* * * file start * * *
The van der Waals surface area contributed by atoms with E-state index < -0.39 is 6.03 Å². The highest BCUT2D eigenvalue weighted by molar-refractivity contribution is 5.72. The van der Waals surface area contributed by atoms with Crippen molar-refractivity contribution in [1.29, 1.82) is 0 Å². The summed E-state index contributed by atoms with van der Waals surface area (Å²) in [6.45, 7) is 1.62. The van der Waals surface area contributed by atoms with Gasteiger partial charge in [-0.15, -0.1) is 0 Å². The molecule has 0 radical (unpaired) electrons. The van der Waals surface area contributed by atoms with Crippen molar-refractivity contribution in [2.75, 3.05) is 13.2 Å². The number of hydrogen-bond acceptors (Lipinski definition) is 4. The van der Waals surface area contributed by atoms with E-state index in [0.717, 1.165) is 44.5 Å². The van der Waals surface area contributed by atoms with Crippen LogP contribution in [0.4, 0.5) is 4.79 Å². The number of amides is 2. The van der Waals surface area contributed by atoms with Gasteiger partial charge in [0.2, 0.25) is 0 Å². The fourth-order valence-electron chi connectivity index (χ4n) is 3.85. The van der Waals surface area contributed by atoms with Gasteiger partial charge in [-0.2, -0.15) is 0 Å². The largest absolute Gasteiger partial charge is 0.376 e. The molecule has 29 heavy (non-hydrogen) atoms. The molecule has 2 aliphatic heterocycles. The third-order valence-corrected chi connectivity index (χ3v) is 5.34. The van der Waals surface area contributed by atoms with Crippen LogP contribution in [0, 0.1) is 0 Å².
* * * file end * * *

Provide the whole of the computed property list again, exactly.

The van der Waals surface area contributed by atoms with E-state index < -0.39 is 6.03 Å². The highest BCUT2D eigenvalue weighted by molar-refractivity contribution is 5.72. The van der Waals surface area contributed by atoms with Crippen molar-refractivity contribution in [1.29, 1.82) is 0 Å². The summed E-state index contributed by atoms with van der Waals surface area (Å²) in [6.45, 7) is 1.62. The van der Waals surface area contributed by atoms with Gasteiger partial charge in [-0.15, -0.1) is 0 Å². The molecule has 0 radical (unpaired) electrons. The van der Waals surface area contributed by atoms with Crippen molar-refractivity contribution in [2.75, 3.05) is 13.2 Å². The number of hydrogen-bond acceptors (Lipinski definition) is 4. The van der Waals surface area contributed by atoms with E-state index in [0.717, 1.165) is 44.5 Å². The van der Waals surface area contributed by atoms with Crippen LogP contribution in [0.4, 0.5) is 4.79 Å². The number of amides is 2. The van der Waals surface area contributed by atoms with Gasteiger partial charge in [0.2, 0.25) is 0 Å². The fourth-order valence-electron chi connectivity index (χ4n) is 3.85. The van der Waals surface area contributed by atoms with Gasteiger partial charge in [-0.2, -0.15) is 0 Å². The largest absolute Gasteiger partial charge is 0.376 e. The molecule has 29 heavy (non-hydrogen) atoms. The molecule has 2 aliphatic heterocycles. The third-order valence-corrected chi connectivity index (χ3v) is 5.34. The van der Waals surface area contributed by atoms with Crippen LogP contribution in [0, 0.1) is 0 Å².